In 3D bioprinting research, developing functional vessels is a vital task. Harvard are gradually building up kidneys from the tubule level, and Northeastern are studying the vascular properties of 3D printed veins, and numerous other institutions are developing their own 3D bioprinters for this purpose. Other research is based around 3D printers such as the Revotek-T series, a 3D blood vessel bio-printer first released in 2015. The 3D printer has been most recently used by the Chinese National High Tech Research and Development Program (also known as the 863 Program), where researchers have now successfully implanted a 3D printed blood vessel into 30 living rhesus macaque monkeys.
The institutions involved
The 863 Program was set up by China’s Ministry of Science and Technology (MoST) in 1986 to accelerate the nation’s plan to become a world leader in scientific research. Almost $2 billion went into funding research projects during 2009, with a call for new applications released in 2012 and offering support for a maximum of 5 years.
Revotek is a subdivision of the Chinese Sichuan Languang Development Co. The company’s primary focus is the manufacture and development of medicines. Revotek’s headquarters are in Sichuan, a southwestern province of China, where the company are developing area of stem cell research.
How did they do it?
Revotek’s T series 3D bioprinter operates by extruding layers of stem cells and nutrients onto a rotating bar (called a Rollavesseler) coated in a preservative scaffold material.
A graphic representation of how a Revotek-T series 3D blood vessel bio-printer extrudes cells. Image via: CCTV+ on Youtube
The cylinder of cells is then covered in a sleeve to ensure they retain their shape while cultured in a controlled environment. While the research does not specify the precise method, it is reasonable to speculate that these conditions may involve imitation physiological processes such as subjecting the cells to blood-flow. Maturing under such conditions encourages the stem cells to become a particular tissue in a process referred to as sorting-out.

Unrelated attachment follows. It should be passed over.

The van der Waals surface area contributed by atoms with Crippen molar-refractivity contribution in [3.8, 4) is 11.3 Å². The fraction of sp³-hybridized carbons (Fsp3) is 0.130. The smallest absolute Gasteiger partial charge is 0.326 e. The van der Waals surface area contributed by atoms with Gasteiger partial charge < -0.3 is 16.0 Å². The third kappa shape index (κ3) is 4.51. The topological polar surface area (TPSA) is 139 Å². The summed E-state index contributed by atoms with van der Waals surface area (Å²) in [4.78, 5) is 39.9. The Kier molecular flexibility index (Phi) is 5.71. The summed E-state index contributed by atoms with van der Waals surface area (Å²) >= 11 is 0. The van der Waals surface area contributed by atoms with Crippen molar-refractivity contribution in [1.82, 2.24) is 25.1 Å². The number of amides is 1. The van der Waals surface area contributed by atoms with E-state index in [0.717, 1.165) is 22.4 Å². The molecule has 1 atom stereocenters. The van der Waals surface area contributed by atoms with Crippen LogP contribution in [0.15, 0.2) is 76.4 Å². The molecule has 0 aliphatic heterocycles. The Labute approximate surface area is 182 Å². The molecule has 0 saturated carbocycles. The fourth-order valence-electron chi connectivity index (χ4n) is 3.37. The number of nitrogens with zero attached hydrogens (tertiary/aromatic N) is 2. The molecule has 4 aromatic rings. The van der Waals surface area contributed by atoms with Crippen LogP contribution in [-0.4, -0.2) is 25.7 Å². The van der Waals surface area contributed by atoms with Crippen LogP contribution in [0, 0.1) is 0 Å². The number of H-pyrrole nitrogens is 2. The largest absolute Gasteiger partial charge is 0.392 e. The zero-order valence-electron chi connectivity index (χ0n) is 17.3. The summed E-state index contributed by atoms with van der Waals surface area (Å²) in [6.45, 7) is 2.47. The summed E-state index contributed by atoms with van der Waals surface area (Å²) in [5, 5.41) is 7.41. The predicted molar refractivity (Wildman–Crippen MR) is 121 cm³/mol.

The vessel transplants were then made to the macaques’ abdominal aortas (the largest artery in the lower part of a primate’s torso) and in each of the 30 cases were found to be fully functional after the operation.
CT imaging of the 3D printed blood vessel beating with blood flow inside a monkey. Image via: CCTV+ on Youtube
Speaking to CCTV (China Central Television) Kang Yujian, a leading scientist at Revotek, explains how the monkey’s native cells would eventually take over the synthetic structure,
Within five days, the endoderm will come out, so will the smooth muscle layer. In 28 days, all cell tissue will develop. The section we transplanted has no differences from the original. It has become a real blood vessel. This is unprecedented.
To encourage the advancement of science, Revotek say that they plan to share the findings so other institutions can pick up on their work. Although this has not yet taken place, this is an important decision and will likely advance the production of 3D bioprinting and organ fabrication.
Featured image shows rhesus macaque monkeys photo by: cattan2011 on Flickr